Still, there is a difference between "living within your means" and "screwing people out of sheer meanness," a distinction that seems lost on Wisconsin's feckless governor, Scott Walker. In response to a modest budget shortfall, Walker hopes to strip state workers of their right to collective bargaining. In other words, he wants to break the union -- no surprise there. And he's pretending that there is a "crisis" when in fact there is, by the standards of California or New Jersey, barely a problem. As TPM tells the story,
... the state's fiscal bureau -- the Wisconsin equivalent of the Congressional Budget Office -- concluded that Wisconsin isn't even in need of austerity measures, and could conclude the fiscal year with a surplus.
Worse yet, what little "crisis" Wisconsin actually faces was created by Walker's own financial incompetence:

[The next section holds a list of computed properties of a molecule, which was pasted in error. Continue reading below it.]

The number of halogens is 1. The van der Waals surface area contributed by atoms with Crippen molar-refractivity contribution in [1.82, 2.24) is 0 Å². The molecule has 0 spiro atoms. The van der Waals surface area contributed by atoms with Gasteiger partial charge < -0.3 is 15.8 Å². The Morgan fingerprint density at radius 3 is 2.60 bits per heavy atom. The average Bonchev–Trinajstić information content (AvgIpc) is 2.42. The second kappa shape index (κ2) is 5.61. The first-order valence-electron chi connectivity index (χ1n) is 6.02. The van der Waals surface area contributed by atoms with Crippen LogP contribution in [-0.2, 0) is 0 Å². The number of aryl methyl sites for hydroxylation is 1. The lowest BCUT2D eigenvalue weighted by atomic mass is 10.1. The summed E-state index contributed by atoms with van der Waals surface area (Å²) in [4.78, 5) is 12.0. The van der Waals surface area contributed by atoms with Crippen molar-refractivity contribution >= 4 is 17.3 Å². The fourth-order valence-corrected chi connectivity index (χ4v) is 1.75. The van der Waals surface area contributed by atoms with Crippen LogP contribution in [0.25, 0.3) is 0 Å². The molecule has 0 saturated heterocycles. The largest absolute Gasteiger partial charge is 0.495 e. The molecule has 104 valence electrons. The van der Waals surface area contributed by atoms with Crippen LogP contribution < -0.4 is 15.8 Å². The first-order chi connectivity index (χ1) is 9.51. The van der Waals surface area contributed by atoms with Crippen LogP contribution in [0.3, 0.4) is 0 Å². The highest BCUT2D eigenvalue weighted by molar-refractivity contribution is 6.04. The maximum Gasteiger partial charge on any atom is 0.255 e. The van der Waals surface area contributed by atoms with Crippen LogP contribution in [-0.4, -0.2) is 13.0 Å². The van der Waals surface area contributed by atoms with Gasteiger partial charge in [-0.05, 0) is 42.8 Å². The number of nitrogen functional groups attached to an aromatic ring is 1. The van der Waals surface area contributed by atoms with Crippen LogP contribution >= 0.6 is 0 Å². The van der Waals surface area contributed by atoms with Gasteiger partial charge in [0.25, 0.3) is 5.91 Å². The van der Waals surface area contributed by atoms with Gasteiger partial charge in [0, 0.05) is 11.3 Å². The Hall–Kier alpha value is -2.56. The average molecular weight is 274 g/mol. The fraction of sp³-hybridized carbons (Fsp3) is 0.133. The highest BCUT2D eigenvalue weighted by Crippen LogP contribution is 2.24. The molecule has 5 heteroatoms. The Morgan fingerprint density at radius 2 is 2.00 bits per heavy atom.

In fact, they say that the current budget shortfall is a direct result of tax cut policies Walker enacted in his first days in office.
Yes, it's just another case of the well-known Republican strategy, which is to argue that government is the problem, and to prove the case by governing badly. This strategy, and the case at hand, simply elevate an abstract theory -- "taxes/unions are bad" -- over the commonsense details of government -- "the trash gets picked up and the roads get repaired." But this instance is so overtly, even cynically, deliberate that it deserves special attention.
We wonder whether Wisconsin, like California, has a provision for recalling its governor?